A conversation with new UMSO conductor Naomi Woo
The WSO's new assistant conductor will also serve as the University of Manitoba Symphony Orchestra conductor. We asked her a few questions about her new roles
On May 29, 2019, The Winnipeg Symphony Orchestra (WSO) announced the hiring of new assistant conductor Naomi Woo. One of Ms. Woo’s responsibilities will be to serve as the conductor for the University of Manitoba Symphony Orchestra (UMSO). We asked Ms. Woo a few questions about her big move and new roles, and, whilst in the midst of her move from England to Canada, she very generously obliged!
First of all, congratulations on your new appointment with the WSO! We are absolutely thrilled that you will be working with our University of Manitoba Symphony Orchestra, and I know the entire Faculty looks forward to meeting you. You’ve already had an amazing conducting career, and we can’t wait to see what you’ll contribute to our students’ musical lives, and what they’ll hopefully contribute to yours!
Regarding your move to Winnipeg, what are you most looking forward to, and what are you least looking forward to?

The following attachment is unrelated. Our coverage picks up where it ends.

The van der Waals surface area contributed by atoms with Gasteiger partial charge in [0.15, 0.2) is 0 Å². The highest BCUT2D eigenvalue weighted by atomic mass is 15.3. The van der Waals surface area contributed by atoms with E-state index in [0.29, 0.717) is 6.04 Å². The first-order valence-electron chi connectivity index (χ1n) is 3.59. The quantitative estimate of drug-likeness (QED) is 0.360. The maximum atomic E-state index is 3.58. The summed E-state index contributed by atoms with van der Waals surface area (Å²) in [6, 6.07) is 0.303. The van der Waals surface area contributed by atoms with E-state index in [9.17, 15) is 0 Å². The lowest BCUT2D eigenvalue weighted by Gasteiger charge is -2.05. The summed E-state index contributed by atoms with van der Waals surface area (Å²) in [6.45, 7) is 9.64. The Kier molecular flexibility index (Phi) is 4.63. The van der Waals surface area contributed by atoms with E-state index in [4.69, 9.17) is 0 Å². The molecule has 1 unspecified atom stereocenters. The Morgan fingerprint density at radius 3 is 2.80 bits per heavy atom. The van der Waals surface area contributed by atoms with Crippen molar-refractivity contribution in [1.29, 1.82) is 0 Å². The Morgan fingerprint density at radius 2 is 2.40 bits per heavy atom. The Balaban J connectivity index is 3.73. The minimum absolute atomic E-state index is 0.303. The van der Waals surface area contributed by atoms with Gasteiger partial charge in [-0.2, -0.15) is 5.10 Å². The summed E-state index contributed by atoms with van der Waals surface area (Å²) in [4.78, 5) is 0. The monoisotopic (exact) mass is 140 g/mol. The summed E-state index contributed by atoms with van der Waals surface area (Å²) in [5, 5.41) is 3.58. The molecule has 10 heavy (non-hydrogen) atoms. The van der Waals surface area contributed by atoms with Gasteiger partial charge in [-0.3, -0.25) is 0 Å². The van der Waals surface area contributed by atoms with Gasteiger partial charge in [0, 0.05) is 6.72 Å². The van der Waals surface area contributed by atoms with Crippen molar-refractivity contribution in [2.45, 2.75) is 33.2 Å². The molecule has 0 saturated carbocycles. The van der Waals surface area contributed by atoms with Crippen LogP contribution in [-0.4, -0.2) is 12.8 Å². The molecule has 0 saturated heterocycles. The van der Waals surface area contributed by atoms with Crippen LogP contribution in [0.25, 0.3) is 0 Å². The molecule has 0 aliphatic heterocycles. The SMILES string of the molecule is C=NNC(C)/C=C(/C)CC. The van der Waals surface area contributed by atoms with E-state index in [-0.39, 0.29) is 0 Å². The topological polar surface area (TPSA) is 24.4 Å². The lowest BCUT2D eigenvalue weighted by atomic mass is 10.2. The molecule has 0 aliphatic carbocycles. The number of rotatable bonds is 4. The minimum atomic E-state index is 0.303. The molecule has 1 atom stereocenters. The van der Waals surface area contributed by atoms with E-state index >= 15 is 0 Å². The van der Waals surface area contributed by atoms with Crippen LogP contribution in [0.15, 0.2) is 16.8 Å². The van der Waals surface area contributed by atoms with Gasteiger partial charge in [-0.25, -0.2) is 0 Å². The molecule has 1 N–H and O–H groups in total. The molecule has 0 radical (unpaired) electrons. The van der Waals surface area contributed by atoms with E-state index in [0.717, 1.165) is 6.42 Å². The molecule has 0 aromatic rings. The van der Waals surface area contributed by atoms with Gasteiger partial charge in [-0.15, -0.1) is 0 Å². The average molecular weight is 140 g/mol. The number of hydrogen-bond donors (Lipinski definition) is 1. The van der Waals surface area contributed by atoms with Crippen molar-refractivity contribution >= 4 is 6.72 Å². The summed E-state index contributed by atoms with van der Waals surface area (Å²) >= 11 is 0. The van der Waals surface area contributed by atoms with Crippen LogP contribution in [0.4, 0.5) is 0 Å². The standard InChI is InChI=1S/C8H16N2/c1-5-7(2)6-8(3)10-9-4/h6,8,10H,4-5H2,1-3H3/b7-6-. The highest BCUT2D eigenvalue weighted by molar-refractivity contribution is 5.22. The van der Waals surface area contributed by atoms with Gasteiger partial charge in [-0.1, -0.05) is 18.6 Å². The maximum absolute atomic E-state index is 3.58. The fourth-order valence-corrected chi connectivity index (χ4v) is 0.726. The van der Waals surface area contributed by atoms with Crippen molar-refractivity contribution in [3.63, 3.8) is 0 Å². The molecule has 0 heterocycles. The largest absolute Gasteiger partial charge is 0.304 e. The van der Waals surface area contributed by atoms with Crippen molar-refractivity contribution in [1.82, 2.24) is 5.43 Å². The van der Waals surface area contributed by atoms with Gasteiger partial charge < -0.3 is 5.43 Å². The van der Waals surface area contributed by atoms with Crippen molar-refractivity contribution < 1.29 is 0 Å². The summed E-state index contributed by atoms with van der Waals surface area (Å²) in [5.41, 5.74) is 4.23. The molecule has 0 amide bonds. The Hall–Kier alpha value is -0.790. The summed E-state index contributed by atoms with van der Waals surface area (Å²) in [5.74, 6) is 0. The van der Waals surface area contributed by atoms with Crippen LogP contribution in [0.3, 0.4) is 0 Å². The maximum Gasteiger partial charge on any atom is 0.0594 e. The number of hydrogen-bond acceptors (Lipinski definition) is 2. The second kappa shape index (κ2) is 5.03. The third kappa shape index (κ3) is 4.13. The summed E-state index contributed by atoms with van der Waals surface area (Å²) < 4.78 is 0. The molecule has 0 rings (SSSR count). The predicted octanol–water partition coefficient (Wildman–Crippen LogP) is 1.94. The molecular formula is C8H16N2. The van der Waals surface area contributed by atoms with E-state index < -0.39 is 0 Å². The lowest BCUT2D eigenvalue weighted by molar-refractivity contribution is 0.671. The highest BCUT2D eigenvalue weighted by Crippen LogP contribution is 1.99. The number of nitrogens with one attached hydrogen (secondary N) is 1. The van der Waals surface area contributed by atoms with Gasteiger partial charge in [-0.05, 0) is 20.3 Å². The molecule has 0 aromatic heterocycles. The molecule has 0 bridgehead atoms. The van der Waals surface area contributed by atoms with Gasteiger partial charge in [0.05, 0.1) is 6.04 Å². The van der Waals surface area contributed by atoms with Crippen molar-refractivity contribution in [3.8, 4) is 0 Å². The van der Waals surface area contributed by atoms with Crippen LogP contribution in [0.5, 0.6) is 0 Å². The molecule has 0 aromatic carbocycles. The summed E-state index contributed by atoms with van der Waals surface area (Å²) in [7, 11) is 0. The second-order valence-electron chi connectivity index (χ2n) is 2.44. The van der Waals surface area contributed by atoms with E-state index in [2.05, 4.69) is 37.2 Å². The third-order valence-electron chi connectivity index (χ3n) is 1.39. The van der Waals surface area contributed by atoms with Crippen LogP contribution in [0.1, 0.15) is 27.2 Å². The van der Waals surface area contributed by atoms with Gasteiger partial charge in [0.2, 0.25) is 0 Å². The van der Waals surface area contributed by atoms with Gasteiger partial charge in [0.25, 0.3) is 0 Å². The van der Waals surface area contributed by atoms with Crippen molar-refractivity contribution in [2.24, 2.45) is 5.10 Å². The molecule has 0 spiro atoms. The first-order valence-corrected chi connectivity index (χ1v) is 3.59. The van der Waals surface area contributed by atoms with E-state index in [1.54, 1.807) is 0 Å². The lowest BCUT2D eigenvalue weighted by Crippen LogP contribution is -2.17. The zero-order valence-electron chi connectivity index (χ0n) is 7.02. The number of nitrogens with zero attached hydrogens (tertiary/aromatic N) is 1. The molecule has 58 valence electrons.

Definitely what I’m most looking forward to is the work I’ll be doing with the WSO, UofM Symphony Orchestra, and Sistema Winnipeg. This year I’ll be conducting a lot of the educational concerts put on by the WSO, for example, including a concert in June with the Aboriginal School of Dance! I always love the way that children’s reactions to music are so immediate: kids will laugh and show delight and amazement on occasions in which adults are often too embarrased or constrained by their assumptions about what classical music is and should be. This is one of the reasons I’m excited to work with Sistema Winnipeg, too: to experience music, and the process of learning, afresh through young peoples’ eyes.
In addition to the work, I’m excited to get to know all of the other arts organisations in the city, whether that’s musical events like Cluster Festival and GroundSwell, or dance groups, or visual arts…. Winnipeg has such a rich cultural history and support for the arts, and I can’t wait to be part of that community.